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Gender Warfare in the Trenches

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The rumors that Defense officials were opening up dangerous new positions to women have been swirling around the Pentagon for months. And yesterday, they became much more than rumors. In another triumph of political correctness over common sense, Defense Secretary Ash Carter announced the worst kept secret in the military: that all combat roles will be open to women in 2016.

For the Obama administration, which has spent the last seven years playing sexual politics with national security, this was another blow to the longstanding tradition and efficacy of our fighting force. No one is suggesting that women are not capable or have not served their country with distinction. They are and have. FRC’s Lt. Gen. Jerry Boykin (U.S. Army-Ret.) knows several of them. But much like the repeal of “Don’t Ask, Don’t Tell” (and soon, we’re told, the ban on transgenderism), the risks of this integration (physical stamina and injury, emotional stress, sexual assault, pregnancy, adultery, unit readiness, family breakdown) seem secondary to the administration’s radical agenda.

“There will be no exceptions,” Carter said firmly. They’ll be allowed to drive tanks, fire mortars, and lead infantry soldiers into combat. They’ll be able to serve as Army Rangers and Green Berets, Navy SEALs, Marine Corps infantry, Air Force parajumpers, and everything else that was previously open only to men.” How much national security is our President willing to forgo to promote this kind of progressive feminism?

A lot, according to veterans like Senator John McCain (R-Ariz.), who chairs the chamber’s Armed Services Committee. “[This] decision to open all combat positions to women will have a consequential impact on our service members and military’s warfighting capabilities,” McCain warned.

That matters little to the Obama administration, where military readiness is already a distant second to this president’s misguided notions of parity. And despite the very serious concerns from inside the ranks, the Defense Department is racing ahead anyway. After a year-long study showed that the integration would hurt its fighting ability, the Marines requested an exemption from some jobs. The political appointees at the DOD just shrugged, insisting that efficiency matters less than “equality.”

Paul Davis, one of the scientists responsible for the study, could only shake his head. “The practical reality is that even though we want to knock down this last bastion of exclusion, the preponderance of women will not be able to do the job.”

General Boykin, who knows the gravity of commanding Special Forces in battle, was clear about the consequences of this kind of social experimentation. “Some units, like infantry, Special Forces, SEALs and others, are not suitable for combining men and women. It has nothing to do with the courage or even capabilities of women. It is all about two things: the burden on small unit leaders, and the lack of privacy in these units,” he explains.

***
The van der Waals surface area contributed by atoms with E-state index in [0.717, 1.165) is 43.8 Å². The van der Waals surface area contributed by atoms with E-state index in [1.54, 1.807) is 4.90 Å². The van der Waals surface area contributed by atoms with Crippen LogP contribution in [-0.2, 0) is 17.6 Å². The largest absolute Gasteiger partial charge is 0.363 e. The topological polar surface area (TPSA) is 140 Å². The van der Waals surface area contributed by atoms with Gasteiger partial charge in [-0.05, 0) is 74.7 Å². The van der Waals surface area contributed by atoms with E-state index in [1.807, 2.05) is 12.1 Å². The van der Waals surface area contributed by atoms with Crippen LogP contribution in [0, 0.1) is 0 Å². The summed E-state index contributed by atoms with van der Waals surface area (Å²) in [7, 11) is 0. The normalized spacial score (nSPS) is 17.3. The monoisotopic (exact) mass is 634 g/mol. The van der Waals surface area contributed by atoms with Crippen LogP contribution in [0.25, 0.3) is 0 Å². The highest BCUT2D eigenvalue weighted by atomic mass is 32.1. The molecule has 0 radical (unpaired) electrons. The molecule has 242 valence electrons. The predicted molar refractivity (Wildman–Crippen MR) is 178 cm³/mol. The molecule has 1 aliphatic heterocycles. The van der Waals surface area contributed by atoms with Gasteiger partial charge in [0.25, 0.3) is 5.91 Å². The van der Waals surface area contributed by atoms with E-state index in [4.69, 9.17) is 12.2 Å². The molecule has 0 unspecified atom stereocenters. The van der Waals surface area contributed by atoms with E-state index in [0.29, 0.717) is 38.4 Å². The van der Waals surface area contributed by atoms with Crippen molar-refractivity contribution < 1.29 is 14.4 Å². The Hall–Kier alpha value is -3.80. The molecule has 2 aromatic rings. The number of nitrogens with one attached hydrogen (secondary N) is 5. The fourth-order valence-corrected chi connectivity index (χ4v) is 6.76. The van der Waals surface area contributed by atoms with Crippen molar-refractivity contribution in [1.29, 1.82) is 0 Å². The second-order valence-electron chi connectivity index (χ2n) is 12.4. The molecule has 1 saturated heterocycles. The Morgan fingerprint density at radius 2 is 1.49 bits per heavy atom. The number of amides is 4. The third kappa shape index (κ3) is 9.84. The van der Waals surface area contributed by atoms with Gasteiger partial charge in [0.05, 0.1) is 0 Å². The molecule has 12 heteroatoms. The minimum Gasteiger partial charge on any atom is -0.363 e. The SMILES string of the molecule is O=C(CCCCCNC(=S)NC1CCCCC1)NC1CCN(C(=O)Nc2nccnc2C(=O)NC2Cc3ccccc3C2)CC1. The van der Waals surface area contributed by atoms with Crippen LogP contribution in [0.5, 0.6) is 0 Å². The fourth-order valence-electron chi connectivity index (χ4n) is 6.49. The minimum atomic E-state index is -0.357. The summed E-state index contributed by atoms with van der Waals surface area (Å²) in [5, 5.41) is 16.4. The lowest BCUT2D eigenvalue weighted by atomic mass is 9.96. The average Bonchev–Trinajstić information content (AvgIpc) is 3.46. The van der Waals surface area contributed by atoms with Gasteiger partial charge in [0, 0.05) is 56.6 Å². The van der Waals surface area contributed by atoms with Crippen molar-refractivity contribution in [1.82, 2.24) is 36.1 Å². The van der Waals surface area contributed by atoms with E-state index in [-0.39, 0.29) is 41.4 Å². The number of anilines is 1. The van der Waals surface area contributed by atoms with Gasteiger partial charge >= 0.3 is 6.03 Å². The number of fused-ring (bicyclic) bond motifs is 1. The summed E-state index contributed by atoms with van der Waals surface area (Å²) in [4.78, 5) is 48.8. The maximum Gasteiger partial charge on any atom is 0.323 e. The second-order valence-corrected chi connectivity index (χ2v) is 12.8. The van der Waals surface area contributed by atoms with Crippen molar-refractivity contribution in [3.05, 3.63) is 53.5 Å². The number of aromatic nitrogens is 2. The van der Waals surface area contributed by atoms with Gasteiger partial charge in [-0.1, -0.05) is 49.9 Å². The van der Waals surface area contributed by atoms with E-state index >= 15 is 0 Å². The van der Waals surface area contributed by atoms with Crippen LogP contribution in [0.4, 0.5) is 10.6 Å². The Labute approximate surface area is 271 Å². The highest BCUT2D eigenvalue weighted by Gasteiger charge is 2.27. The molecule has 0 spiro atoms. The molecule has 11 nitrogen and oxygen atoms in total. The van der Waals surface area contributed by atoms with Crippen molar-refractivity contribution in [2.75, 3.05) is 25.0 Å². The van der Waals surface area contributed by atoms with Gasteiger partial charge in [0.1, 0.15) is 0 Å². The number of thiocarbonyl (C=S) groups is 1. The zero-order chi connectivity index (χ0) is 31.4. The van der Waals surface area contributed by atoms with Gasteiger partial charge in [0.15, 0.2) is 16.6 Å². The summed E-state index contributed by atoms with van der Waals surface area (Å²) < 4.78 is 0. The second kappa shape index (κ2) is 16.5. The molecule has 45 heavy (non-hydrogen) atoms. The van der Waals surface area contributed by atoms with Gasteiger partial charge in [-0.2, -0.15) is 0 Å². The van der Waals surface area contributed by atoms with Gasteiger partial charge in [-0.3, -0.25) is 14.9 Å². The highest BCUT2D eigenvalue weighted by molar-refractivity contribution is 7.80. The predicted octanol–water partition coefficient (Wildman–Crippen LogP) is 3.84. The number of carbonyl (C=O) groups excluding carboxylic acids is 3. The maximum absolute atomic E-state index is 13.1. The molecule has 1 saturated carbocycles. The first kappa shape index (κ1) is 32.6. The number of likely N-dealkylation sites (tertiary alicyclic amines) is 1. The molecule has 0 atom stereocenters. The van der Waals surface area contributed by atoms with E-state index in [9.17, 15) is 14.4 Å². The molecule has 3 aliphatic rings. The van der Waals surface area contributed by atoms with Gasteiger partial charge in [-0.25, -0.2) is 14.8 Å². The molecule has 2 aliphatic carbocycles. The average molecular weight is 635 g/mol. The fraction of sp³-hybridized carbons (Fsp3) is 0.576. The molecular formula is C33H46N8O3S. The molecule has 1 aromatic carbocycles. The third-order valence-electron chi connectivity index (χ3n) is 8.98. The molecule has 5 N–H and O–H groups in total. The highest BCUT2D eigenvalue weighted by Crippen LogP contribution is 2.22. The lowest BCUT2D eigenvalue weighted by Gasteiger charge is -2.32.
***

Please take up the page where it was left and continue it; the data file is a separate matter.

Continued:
“Leaders of these units must be focused like a laser on keeping their soldiers alive and defeating the enemy. It is unreasonable to encumber them with the additional burden of worrying about how they provide privacy for the few women under their command during stressful and very dangerous operations. It is not the same as being a combat pilot who returns to an operating base or an aircraft carrier after the fight, where separate facilities are available.” It’s the absolute wrong policy for America, Boykin went on, because it “ignores fundamental biological differences between the sexes, and the natural implications of those differences.”

Isn’t the goal be to have the most lethal fighting force in the world? The military isn’t — and should never be — the great societal equalizer. Already, the effects of this decision are rippling through the courts, as groups challenge whether this would force women to register for selective service (read: the draft). When the DOD removes the barriers to women serving in all positions, it removes most barriers to drafting them as well. That’s a frightening proposition — not just for our homeland, but for our home fronts.

Families have already endured the loss of tens of thousands of brave Americans in one of the most prolonged wars in U.S. history. Will their daughters, sisters, and mothers be next? By now, the president should understand: the military isn’t a level playing field. It’s a battlefield. One that women should be protected from — not ordered to.



 

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